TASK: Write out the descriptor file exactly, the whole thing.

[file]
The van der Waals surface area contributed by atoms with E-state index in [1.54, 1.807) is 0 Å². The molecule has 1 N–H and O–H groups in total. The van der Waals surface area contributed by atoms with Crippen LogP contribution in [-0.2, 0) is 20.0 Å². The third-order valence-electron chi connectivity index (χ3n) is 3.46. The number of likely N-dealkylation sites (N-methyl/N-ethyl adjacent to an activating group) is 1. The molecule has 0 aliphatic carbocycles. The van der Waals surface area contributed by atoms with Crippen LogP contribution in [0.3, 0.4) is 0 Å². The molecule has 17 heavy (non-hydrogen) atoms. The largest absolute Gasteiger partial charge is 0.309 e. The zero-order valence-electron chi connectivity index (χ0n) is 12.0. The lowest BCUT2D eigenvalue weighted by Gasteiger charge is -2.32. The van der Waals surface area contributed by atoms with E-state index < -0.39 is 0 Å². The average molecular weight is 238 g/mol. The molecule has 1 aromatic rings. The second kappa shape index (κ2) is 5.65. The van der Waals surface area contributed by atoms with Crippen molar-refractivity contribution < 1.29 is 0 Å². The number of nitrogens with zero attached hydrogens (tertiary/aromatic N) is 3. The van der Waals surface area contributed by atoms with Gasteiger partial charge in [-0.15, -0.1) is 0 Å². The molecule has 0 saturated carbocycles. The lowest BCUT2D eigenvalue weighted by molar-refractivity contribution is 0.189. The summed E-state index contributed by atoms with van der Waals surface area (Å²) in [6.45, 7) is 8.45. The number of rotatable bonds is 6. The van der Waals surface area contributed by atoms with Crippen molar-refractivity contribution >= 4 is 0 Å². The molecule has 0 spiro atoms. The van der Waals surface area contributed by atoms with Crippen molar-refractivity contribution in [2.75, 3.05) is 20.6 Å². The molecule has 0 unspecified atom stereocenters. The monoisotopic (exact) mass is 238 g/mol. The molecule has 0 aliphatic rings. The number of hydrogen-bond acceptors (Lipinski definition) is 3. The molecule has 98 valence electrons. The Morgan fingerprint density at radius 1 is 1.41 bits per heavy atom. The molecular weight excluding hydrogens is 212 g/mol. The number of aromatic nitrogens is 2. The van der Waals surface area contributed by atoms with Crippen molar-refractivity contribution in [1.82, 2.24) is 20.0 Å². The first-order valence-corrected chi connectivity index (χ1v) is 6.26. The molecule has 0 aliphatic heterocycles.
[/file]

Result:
The van der Waals surface area contributed by atoms with E-state index in [1.54, 1.807) is 0 Å². The molecule has 1 N–H and O–H groups in total. The van der Waals surface area contributed by atoms with Crippen LogP contribution in [-0.2, 0) is 20.0 Å². The third-order valence-electron chi connectivity index (χ3n) is 3.46. The number of likely N-dealkylation sites (N-methyl/N-ethyl adjacent to an activating group) is 1. The molecule has 0 aliphatic carbocycles. The van der Waals surface area contributed by atoms with Crippen LogP contribution in [0.3, 0.4) is 0 Å². The molecule has 17 heavy (non-hydrogen) atoms. The largest absolute Gasteiger partial charge is 0.309 e. The zero-order valence-electron chi connectivity index (χ0n) is 12.0. The lowest BCUT2D eigenvalue weighted by Gasteiger charge is -2.32. The van der Waals surface area contributed by atoms with E-state index < -0.39 is 0 Å². The average molecular weight is 238 g/mol. The molecule has 1 aromatic rings. The second kappa shape index (κ2) is 5.65. The van der Waals surface area contributed by atoms with Crippen molar-refractivity contribution < 1.29 is 0 Å². The number of nitrogens with zero attached hydrogens (tertiary/aromatic N) is 3. The van der Waals surface area contributed by atoms with Gasteiger partial charge in [-0.15, -0.1) is 0 Å². The molecule has 0 saturated carbocycles. The lowest BCUT2D eigenvalue weighted by molar-refractivity contribution is 0.189. The summed E-state index contributed by atoms with van der Waals surface area (Å²) in [6.45, 7) is 8.45. The number of rotatable bonds is 6. The van der Waals surface area contributed by atoms with Crippen molar-refractivity contribution >= 4 is 0 Å². The molecule has 0 spiro atoms. The van der Waals surface area contributed by atoms with Crippen molar-refractivity contribution in [2.75, 3.05) is 20.6 Å². The molecule has 0 unspecified atom stereocenters. The monoisotopic (exact) mass is 238 g/mol. The molecule has 0 aliphatic rings. The number of hydrogen-bond acceptors (Lipinski definition) is 3. The molecule has 98 valence electrons. The Morgan fingerprint density at radius 1 is 1.41 bits per heavy atom. The molecular weight excluding hydrogens is 212 g/mol. The number of aromatic nitrogens is 2. The van der Waals surface area contributed by atoms with Crippen molar-refractivity contribution in [1.82, 2.24) is 20.0 Å². The first-order valence-corrected chi connectivity index (χ1v) is 6.26. The molecule has 0 aliphatic heterocycles.